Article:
Assistant Winemaker Bill Anton delivered pallet after pallet of grapes to the loading dock where Sikou Nakate and his trusty pallet jack were waiting to lift and pull each one-ton stack to the loading station. In the case of the Petite Syrah, whose clusters tend to run somewhat large compared to other varieties, the stems had to be snipped into smaller pieces so that they would go through the destemmer properly. Working in shifts, the sorting table was kept busy all day long, with only short interruptions in order to move from one tank to the next. Purple hands and sticky fingers were in abundance.
With our second crush of the season now finished, three-quarters of our fermenters are already full. It is now up to the hard-working yeast cells to transform all that sugary must into wine. We tend to them day and night making sure they complete their important task on schedule. This means regular pump overs, punch downs and temperature regulation. Our lab technicians are busy monitoring the progress and if all goes well, we will start to press and barrel down during the next two weeks. As you can see, timing will be very important so that tanks are available for more crop as it comes in. We are excited about breaking in our new press that will make this process more manageable. Stay tuned for updates.
David begins the unloading process as the sun rises
A forest of grapes
Bins waiting to be loaded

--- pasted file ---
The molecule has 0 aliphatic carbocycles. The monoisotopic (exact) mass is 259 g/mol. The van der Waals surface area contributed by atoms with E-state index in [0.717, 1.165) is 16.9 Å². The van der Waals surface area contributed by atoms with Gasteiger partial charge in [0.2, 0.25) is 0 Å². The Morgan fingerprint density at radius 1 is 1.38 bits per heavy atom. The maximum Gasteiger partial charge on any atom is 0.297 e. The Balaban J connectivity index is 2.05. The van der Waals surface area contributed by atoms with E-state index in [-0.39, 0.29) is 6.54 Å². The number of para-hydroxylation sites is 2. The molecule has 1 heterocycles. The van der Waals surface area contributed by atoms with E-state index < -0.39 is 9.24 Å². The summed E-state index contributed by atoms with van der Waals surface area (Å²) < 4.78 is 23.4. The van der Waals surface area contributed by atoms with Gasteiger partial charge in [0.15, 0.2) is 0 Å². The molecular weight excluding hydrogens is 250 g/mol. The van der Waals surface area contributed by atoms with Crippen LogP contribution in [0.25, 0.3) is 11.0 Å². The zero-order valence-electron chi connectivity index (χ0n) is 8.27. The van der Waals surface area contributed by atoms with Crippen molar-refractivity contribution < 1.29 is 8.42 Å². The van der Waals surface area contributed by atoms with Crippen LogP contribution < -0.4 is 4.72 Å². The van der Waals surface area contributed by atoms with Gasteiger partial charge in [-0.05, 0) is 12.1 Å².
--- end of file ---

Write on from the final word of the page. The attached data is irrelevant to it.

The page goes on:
Filling the fermenters
City Winery restaurant staff take a turn at the sorting table
Last Saturday we had one of our largest crushes ever — 20 tons of grapes! Thanks to our dedicated members, staff and friends, it was processed in record time without a hitch. In fact, they managed to sort the grapes with such precision and care that David’s high standards of winemaking were held in the highest regard. In the time lapse video below, you will see most of the day’s effort compressed into two and a half minutes.
This past Sunday we arrived in the pre-dawn hours for our first crop of the season: 6 tons of Pinot Noir grapes from Carneros. Within the Carneros AVA, these grapes were harvested from two vineyards: Poseidon and Beckstoffer. They were in excellent condition and the sweet aromas made us feel like a part of each vineyard came with them! As a matter of fact, if you closed your eyes on this quiet Sunday morning and felt the warm, bright sun shining on the pallets loaded high with moist grapes, you might have thought you were in the middle of a vineyard.